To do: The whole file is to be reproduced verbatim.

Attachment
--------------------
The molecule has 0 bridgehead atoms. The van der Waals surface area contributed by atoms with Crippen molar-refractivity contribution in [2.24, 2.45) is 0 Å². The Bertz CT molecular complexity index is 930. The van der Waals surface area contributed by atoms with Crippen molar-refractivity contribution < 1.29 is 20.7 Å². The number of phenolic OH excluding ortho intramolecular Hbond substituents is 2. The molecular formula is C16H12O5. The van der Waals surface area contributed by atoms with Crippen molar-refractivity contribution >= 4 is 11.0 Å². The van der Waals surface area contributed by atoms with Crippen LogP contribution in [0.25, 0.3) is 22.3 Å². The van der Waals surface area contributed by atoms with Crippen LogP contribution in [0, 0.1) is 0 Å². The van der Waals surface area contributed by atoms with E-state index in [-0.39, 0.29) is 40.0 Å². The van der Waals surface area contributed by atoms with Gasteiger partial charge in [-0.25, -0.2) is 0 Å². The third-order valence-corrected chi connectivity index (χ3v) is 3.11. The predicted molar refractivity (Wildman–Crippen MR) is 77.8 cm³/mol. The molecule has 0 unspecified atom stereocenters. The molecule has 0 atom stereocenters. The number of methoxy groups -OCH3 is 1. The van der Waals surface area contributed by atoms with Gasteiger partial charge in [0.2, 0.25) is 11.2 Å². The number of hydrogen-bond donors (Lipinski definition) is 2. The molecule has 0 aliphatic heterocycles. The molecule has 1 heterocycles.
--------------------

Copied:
The molecule has 0 bridgehead atoms. The van der Waals surface area contributed by atoms with Crippen molar-refractivity contribution in [2.24, 2.45) is 0 Å². The Bertz CT molecular complexity index is 930. The van der Waals surface area contributed by atoms with Crippen molar-refractivity contribution < 1.29 is 20.7 Å². The number of phenolic OH excluding ortho intramolecular Hbond substituents is 2. The molecular formula is C16H12O5. The van der Waals surface area contributed by atoms with Crippen molar-refractivity contribution >= 4 is 11.0 Å². The van der Waals surface area contributed by atoms with Crippen LogP contribution in [0.25, 0.3) is 22.3 Å². The van der Waals surface area contributed by atoms with Crippen LogP contribution in [0, 0.1) is 0 Å². The van der Waals surface area contributed by atoms with E-state index in [-0.39, 0.29) is 40.0 Å². The van der Waals surface area contributed by atoms with Gasteiger partial charge in [-0.25, -0.2) is 0 Å². The third-order valence-corrected chi connectivity index (χ3v) is 3.11. The predicted molar refractivity (Wildman–Crippen MR) is 77.8 cm³/mol. The molecule has 0 unspecified atom stereocenters. The molecule has 0 atom stereocenters. The number of methoxy groups -OCH3 is 1. The van der Waals surface area contributed by atoms with Gasteiger partial charge in [0.2, 0.25) is 11.2 Å². The number of hydrogen-bond donors (Lipinski definition) is 2. The molecule has 0 aliphatic heterocycles. The molecule has 1 heterocycles.